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Jun 6, 2011

Knocking Out miR-21 Reduces Tumor Formation in Mouse Model of Skin Cancer

  • Scientists have found that knocking out miR-21 significantly reduces tumorigenesis in an established mouse model of skin cancer. They also identified a number of target genes that are suppressed by miR-21 upregulation, which then allows cancer formation to occur.

    The team was led by Yong Li, Ph.D., associate professor of biochemistry and molecular biology at University of Louisville. The researchers report their findings in PNAS in a paper titled “Loss of the miR-21 allele elevates the expression of its target genes and reduces tumorigenesis.”

    miR-21 is overexpressed in virtually all types of carcinomas and various types of hematological malignancies, supporting its putative role as a ubiquitous oncogene, Dr. Li and colleagues report. However, the pathological involvement of miRNAs in skin cancer has yet to be explored.

    To gain further insights into the role of miR-21 in skin cancer, the researchers knocked out the miR-21 gene in a well-established mouse model that develops chemically induced skin carcinomas that mirror skin carcinogenesis in humans and particularly squamous cell carcinoma.

    When the miR-21-knockout animals were subjected to the carcinogenic chemicals, they developed fewer papillomas than their wild-type littermates, and one of the knockouts remained tumor-free. The experimental animals exhibited normal overall epidermal morphology and thickness but reduced levels of cell proliferation and higher levels of apoptosis, both in normal areas of skin and in the tumors themselves.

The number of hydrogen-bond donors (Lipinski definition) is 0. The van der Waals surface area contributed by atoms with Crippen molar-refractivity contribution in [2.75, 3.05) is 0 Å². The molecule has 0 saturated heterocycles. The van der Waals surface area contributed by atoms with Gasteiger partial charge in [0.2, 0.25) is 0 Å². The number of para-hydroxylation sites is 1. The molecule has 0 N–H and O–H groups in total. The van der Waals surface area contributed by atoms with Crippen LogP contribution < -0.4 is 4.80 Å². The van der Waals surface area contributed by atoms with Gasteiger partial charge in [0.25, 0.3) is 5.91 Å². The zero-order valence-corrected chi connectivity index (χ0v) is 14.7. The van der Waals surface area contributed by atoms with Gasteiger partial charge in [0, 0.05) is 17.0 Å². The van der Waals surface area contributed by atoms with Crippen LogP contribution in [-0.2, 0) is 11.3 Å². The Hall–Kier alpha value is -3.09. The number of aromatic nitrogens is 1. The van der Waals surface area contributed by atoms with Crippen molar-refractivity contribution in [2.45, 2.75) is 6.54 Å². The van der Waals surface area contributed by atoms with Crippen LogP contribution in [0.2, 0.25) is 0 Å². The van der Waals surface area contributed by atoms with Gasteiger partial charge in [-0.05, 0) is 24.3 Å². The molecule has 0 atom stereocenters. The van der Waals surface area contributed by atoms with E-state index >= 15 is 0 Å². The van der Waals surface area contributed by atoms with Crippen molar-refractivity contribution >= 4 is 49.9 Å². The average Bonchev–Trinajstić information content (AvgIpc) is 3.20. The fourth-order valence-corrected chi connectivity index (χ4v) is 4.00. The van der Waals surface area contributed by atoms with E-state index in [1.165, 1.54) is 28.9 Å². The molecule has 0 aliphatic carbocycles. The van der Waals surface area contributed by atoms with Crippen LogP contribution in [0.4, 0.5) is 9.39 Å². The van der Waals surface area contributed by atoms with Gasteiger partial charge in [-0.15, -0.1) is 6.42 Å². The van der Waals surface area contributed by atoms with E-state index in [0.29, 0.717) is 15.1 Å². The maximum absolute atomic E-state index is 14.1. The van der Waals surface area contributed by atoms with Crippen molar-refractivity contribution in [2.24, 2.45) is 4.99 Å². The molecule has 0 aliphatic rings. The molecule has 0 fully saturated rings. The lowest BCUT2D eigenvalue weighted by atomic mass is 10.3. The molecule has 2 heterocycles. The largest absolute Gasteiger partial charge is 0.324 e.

Keratinocytes from miR-21-null mice that hadn’t been chemically treated to induce carcinogenesis also displayed higher levels of apoptosis than those from untreated wild-type animals, validating a role for miR-21 in apoptosis, the researchers note. Further supporting this finding, the authors confirmed that wild-type keratinocytes transfected with miR-21 inhibitors displayed higher rates of apoptosis than untransfected keratinocytes, while miR-21-null keratinocytes transfected with miR-21 precursors displayed lower rates of cellular apoptosis.

    miRNAs normally act to suppress target genes. Carrying out a global expression profile of mRNAs in keratinocytes from both wild-type and miR-21-null mice, the researchers initially identified 153 putative or validated miR-21 targets. Using techniques including qPCR to analyze selected genes including those differentially expressed in wild-type or miR-21-null keratinocytes, the team then narrowed down their search to 30 validated or predicted miR-21 targets that were up-regulated in miR-21-null cells. The vast majority of these were then down-regulated when miR-21 was reintroduced, corroborating the notion that their upregulation in miR-21-null cells was directly due to the allele knockout.  

    More specifically, the miR-21 target genes Spry1, Pen, and Pdcd4 were upregulated in the miR-21-null cells. Upregulation of these genes coincided with reduced phosphorylation of ERK, AKT, and JNK, which are three major downstream effectors of Ras activation, which plays a predominant role in the chemically induced initiation of skin cancers in the mouse model.

    “Collectively, these data provide a strong link between elevated expression of miR-21 to attenuate Ras signaling and reduced skin tumorigenesis,” the authors conclude.


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